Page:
Almost a quarter-million American children were incarcerated in 2019, according to a new report called “Too Many Closed Doors” from the Sentencing Project, about five times more than the annual point-in-time counts reveal.
Josh Rovner, senior advocacy associate for The Sentencing Project and the report’s author, said we have been looking at the wrong numbers.
“As of one day in 2019, there were about 36,000 kids who were in youth facilities,” Rovner reported. “The actual number of kids who were in the facilities over the course of the year was closer to 240,000. And that is actually an undercount.”
The report found juveniles are overwhelmingly being detained for low-level offenses and the disruption to their schooling and home life actually makes them more likely to be rearrested in the future.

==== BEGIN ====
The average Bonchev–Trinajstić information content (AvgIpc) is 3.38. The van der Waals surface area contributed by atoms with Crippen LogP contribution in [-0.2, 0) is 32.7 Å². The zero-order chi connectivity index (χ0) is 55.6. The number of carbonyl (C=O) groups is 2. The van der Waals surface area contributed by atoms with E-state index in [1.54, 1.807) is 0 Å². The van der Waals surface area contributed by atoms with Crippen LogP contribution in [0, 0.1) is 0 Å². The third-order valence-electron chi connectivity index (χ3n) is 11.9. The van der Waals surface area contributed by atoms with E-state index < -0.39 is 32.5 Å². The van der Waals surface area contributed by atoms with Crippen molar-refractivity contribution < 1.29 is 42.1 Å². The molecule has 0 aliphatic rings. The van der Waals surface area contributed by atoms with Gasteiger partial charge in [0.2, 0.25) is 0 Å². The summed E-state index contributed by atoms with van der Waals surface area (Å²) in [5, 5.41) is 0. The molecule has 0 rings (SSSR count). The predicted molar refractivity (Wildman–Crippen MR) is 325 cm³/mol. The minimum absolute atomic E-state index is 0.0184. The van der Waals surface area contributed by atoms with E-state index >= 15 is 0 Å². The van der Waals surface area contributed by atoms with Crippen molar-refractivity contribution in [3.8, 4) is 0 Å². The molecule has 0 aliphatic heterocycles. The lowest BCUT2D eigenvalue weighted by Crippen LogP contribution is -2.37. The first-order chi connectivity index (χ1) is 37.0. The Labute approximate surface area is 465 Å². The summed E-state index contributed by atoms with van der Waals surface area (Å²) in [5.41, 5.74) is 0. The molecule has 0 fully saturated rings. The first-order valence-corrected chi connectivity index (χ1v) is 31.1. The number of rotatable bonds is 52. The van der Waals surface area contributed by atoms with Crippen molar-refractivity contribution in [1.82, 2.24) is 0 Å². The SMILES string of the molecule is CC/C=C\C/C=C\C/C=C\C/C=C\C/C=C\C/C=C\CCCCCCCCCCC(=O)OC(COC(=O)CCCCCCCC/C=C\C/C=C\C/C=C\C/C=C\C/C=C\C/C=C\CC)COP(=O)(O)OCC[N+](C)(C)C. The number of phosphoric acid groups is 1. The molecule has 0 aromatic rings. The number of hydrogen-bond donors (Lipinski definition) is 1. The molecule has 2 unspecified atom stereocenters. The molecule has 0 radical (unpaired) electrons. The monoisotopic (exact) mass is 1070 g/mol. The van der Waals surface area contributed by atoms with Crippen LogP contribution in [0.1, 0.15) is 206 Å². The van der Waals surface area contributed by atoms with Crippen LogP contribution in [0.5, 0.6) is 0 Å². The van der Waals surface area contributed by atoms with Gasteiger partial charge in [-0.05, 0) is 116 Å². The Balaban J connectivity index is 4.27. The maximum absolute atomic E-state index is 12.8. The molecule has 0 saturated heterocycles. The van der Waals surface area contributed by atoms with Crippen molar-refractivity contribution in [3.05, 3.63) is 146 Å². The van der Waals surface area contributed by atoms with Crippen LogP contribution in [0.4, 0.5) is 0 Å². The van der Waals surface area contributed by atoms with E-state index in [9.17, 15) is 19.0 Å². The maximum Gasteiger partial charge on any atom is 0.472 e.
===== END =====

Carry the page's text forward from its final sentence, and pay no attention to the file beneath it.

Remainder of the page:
In addition, the detention rates are much higher in poverty-stricken communities of color, where there is more police presence.
Andrew Keats, staff attorney for the Juvenile Law Center, has studied the impact of crippling fees on children caught in the system in Florida.
He said the fees drives the youths and their families deeper into poverty.
“The fact that they are being disproportionately pulled into the system is having an economic impact,” Keats asserted. “And then on the incarceration front, it is having an increased impact of trauma.”
The Florida Department of Juvenile Justice tracks the racial ethnic disparity on its website. It showed 57% of youths in secure detention are Black, compared with 26.3 % white and 15.6 % Hispanic.
Rovner pointed out the disparities trended across the nation.
“Overall, 1 out of every 4 kids who are sent to court are detained at the outset,” Rovner outlined. “For white youths, that is 1 out of every 5. For Black and Latino youths, closer to 30%. And that is not connected to the seriousness of the offense.”
The report includes policy recommendations to reduce youth confinement, such as eliminating the detention of young children and those with low-level offenses, Keats also recommended increasing the use of diversion programs instead of detention and incarceration.